California Lake Mysteriously Runs Dry Overnight, Thousands Of Fish Dead
Perhaps it is because the world has grown habituated to its unique set of “liquidity” problems, but California’s record, and ongoing, drought has not been receiving much media coverage in recent weeks. Perhaps it should be, because according to a report by CBS Sacramento, the mystery that recently surrounded the water levels at Lake Mead and Lake Powell, has spilled over to a water reservoir in Northern California.
As CBS reports, the Mountain Meadows reservoir also known as Walker Lake, a popular fishing hole just west of Susanville, ran dry literally overnight, killing thousands of fish and leaving residents looking for answers.
The unprecedented emptying of the lake has stunned locals: residents say people were fishing on the lake last Saturday, but it drained like a bathtub overnight.
The reservoir before:
“Everywhere that you see that’s wet, there was water,” said resident Eddie Bauer. Bauer has lived near this lake his entire life. This is the first time he’s ever seen it run dry. He and other residents want answers.
Pacific Gas & Electric Company owns the rights to the water and uses it for hydroelectric power.
According to the Sac Bee, the reservoir is the upper-most storage facility in PG&E’s Feather River hydroelectric system, and has been operating at below the minimum requirements since August, said Ron Lunder, chairman of the Mountain Meadows Conservancy, a Westwood-based nonprofit organization.
What little water remained on the morning of Sept. 13 is gone. Along with leaving large-mouth bass and other non-native fish belly up, a swift drawdown dumped silt and rotting fish into Hamilton Branch, a stream that connects Mountain Meadows reservoir with Lake Almanor.
“Something went haywire,” said Aaron Seandel, chairman of a water quality committee that has been monitoring the water levels in Lake Almanor for 25 years.
Bauer blames the local electric company: he says there should’ve been at least two weeks of water left and that would’ve given PG&E enough time to relocate the fish. “This makes me feel like they didn’t want to do a fish rescue and that it was easier to open that sucker up Saturday night,” Bauer said.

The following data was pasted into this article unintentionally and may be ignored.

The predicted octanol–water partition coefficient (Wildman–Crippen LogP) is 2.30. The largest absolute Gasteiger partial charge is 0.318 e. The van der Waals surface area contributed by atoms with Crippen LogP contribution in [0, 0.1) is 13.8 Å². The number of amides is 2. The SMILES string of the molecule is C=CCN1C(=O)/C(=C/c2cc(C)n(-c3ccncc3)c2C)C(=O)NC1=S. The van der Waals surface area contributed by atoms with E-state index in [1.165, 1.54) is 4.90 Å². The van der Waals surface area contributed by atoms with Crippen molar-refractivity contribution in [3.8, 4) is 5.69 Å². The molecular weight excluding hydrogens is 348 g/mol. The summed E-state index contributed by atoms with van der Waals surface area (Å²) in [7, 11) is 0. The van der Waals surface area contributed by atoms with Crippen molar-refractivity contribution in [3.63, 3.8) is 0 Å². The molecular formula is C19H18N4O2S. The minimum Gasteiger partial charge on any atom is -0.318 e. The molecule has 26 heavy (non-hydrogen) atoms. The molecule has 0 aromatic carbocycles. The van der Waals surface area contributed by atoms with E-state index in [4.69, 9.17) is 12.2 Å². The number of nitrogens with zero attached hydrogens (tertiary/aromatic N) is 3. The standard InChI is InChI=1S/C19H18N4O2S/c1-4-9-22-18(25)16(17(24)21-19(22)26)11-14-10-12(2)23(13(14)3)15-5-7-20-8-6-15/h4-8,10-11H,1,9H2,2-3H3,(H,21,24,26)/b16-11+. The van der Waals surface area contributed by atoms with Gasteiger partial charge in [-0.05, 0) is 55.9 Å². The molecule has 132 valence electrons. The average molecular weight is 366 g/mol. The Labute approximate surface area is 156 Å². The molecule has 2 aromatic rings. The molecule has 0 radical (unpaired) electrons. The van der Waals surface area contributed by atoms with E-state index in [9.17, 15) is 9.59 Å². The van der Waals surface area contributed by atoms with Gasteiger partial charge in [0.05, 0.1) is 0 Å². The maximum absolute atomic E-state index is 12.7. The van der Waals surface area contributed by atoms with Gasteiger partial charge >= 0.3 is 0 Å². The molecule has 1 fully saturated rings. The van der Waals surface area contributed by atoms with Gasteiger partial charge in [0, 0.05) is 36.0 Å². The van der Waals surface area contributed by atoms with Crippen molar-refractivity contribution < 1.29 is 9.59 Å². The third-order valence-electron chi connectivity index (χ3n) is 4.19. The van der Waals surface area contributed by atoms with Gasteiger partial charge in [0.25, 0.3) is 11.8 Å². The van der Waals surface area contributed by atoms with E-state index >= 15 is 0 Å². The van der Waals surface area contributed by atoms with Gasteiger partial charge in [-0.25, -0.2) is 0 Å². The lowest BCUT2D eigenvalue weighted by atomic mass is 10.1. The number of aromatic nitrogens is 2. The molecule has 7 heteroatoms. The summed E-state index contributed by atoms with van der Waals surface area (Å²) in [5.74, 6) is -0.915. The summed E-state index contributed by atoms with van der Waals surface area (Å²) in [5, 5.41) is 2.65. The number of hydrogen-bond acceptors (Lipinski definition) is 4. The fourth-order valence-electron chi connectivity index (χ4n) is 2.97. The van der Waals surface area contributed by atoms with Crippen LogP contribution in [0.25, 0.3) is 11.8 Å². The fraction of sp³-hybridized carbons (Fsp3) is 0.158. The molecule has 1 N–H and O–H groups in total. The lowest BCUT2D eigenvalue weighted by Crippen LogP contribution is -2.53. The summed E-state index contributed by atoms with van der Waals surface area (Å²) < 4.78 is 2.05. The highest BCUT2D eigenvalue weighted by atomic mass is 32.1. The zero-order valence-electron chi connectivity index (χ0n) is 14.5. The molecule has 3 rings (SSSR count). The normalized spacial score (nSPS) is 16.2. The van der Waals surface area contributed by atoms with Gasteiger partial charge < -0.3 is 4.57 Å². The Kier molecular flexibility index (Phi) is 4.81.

However, PG&E denies responsibility and says nobody opened the dam up: instead the “water simply ran out.”
PG&E spokesman Paul Moreno said an outlet valve at the dam has been continuously clogged, requiring maintenance as often as twice a day to release water downstream through Hamilton Branch to Lake Almanor. Company officials consulted with “the relevant agencies” and decided not to stop further flows out of the dam, he said.
“It’s a very flat, very shallow reservoir. At some point it was going to go dry,” he said. And so it did. Overnight.
No matter who’s to blame, residents here worry, this could happen in other areas of the state. “The reservoirs are all continuing to be far below normal,” said Doug Carlson with the Department of Water Resources. He says there’s no question water concerns are still a serious issue across the state.
“We are reliant upon rainfall to fill those lakes of course and until we get more rain we’re not likely to see any appreciable increase in the reservoir levels,” he said.
As for the fate of all the water at the Mountain Meadows reservoir, it remains a mystery.